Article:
Dead Man Dreaming, by Uday Mukerji: Reviewed.

This unusual novel reads like an autobiography in that the narrator, David, tells his story in the first person as though detailing his life experiences. Initially, he recounts his early life and leads up to his relationship with his girlfriend, Chloe, and his hopes of a career as a heart surgeon. Everything changes, however, with the requirement for him to take a test to determine whether he has inherited a genetic wasting disease from his late father. This event disrupts his world completely and he begins on a process of rethinking his future.

I won’t describe what happens after this, as that is the essential matter of the story.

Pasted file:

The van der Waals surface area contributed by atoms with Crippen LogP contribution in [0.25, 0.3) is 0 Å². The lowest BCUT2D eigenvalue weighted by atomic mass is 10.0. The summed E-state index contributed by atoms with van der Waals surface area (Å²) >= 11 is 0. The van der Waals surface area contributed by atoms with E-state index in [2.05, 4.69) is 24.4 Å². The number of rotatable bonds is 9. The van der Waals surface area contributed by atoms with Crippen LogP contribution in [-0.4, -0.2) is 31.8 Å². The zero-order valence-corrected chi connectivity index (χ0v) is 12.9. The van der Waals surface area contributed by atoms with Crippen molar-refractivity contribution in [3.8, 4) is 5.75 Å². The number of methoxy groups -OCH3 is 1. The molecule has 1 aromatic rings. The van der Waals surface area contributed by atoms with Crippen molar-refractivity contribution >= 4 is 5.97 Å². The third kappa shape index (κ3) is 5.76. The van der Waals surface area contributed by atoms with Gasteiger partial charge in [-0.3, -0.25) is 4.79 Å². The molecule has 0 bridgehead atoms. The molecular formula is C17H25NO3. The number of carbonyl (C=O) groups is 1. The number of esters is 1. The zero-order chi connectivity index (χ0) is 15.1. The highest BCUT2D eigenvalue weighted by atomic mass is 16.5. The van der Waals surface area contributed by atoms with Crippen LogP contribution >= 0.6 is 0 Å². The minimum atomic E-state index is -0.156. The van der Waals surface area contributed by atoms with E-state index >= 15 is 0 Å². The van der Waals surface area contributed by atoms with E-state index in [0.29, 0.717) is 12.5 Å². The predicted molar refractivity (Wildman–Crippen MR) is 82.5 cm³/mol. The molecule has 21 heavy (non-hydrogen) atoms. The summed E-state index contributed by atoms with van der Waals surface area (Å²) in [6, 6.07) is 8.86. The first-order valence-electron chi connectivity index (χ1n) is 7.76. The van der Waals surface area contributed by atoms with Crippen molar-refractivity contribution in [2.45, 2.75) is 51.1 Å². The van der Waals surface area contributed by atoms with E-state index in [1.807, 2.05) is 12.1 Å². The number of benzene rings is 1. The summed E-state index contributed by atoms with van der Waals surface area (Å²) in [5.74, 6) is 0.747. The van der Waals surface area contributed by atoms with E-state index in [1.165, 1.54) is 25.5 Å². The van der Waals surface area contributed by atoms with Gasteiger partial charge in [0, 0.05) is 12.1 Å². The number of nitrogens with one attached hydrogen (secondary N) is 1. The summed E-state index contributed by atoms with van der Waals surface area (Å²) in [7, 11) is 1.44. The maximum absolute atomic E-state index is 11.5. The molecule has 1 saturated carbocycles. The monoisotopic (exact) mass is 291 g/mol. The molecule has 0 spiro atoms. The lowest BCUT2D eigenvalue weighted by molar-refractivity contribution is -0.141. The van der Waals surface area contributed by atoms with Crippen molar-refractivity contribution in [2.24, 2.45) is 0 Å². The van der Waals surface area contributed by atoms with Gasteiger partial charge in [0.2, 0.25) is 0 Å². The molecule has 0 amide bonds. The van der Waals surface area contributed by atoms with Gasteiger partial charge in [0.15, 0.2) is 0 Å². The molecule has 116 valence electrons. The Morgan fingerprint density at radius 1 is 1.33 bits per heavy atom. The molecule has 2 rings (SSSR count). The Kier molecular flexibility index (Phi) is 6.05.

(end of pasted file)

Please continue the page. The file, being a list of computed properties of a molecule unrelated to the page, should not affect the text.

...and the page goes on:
As always in fiction, my interest lies with the characters. Here we are introduced to real people facing real challenges. These are people the reader cares about, empathises with. As they deal with the ups and downs, cope with emotional issues, face practical barriers, and try to work out how best to solve the many problems facing them, we come to care deeply about the outcomes.

This is a moving account about a real issue affecting many hundreds of thousands throughout the world. As it poses potential solutions, it manages to educate the reader about the nature and variety of genetic diseases, of which there are a frightening number.

Readers will find this tale amazing, engaging, absorbing, moving and challenging. The protagonists are faced with frustrations, injustices, prejudice in all its forms, and seemingly impossible hills to climb. They display strength, courage, determination, commitment and, most of all, love to reach a conclusion that is both satisfying and inevitable.

A truly great read.